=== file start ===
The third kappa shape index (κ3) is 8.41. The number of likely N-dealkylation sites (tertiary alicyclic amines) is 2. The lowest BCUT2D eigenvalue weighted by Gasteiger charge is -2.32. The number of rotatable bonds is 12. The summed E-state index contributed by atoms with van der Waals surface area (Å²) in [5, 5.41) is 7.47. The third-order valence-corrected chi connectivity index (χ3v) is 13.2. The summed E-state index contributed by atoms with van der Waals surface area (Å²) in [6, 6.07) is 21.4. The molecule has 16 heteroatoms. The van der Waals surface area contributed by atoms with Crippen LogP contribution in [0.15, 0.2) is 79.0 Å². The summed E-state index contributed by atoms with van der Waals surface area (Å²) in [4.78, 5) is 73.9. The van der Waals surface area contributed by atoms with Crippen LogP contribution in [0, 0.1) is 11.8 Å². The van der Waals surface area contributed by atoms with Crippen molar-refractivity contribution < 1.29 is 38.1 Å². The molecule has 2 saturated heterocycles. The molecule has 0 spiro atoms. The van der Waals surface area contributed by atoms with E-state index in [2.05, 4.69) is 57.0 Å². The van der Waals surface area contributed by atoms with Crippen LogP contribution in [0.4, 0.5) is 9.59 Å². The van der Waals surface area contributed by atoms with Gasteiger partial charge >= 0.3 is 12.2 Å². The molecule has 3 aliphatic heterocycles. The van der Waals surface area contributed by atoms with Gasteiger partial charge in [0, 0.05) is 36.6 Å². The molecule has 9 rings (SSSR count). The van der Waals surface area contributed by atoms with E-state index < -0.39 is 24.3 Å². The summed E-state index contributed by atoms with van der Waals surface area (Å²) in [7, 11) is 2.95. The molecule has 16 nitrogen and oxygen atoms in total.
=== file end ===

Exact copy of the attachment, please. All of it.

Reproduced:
The third kappa shape index (κ3) is 8.41. The number of likely N-dealkylation sites (tertiary alicyclic amines) is 2. The lowest BCUT2D eigenvalue weighted by Gasteiger charge is -2.32. The number of rotatable bonds is 12. The summed E-state index contributed by atoms with van der Waals surface area (Å²) in [5, 5.41) is 7.47. The third-order valence-corrected chi connectivity index (χ3v) is 13.2. The summed E-state index contributed by atoms with van der Waals surface area (Å²) in [6, 6.07) is 21.4. The molecule has 16 heteroatoms. The van der Waals surface area contributed by atoms with Crippen LogP contribution in [0.15, 0.2) is 79.0 Å². The summed E-state index contributed by atoms with van der Waals surface area (Å²) in [4.78, 5) is 73.9. The van der Waals surface area contributed by atoms with Crippen LogP contribution in [0, 0.1) is 11.8 Å². The van der Waals surface area contributed by atoms with Crippen molar-refractivity contribution < 1.29 is 38.1 Å². The molecule has 2 saturated heterocycles. The molecule has 0 spiro atoms. The van der Waals surface area contributed by atoms with E-state index in [2.05, 4.69) is 57.0 Å². The van der Waals surface area contributed by atoms with Crippen LogP contribution in [0.4, 0.5) is 9.59 Å². The van der Waals surface area contributed by atoms with Gasteiger partial charge >= 0.3 is 12.2 Å². The molecule has 3 aliphatic heterocycles. The van der Waals surface area contributed by atoms with Gasteiger partial charge in [0, 0.05) is 36.6 Å². The molecule has 9 rings (SSSR count). The van der Waals surface area contributed by atoms with E-state index < -0.39 is 24.3 Å². The summed E-state index contributed by atoms with van der Waals surface area (Å²) in [7, 11) is 2.95. The molecule has 16 nitrogen and oxygen atoms in total.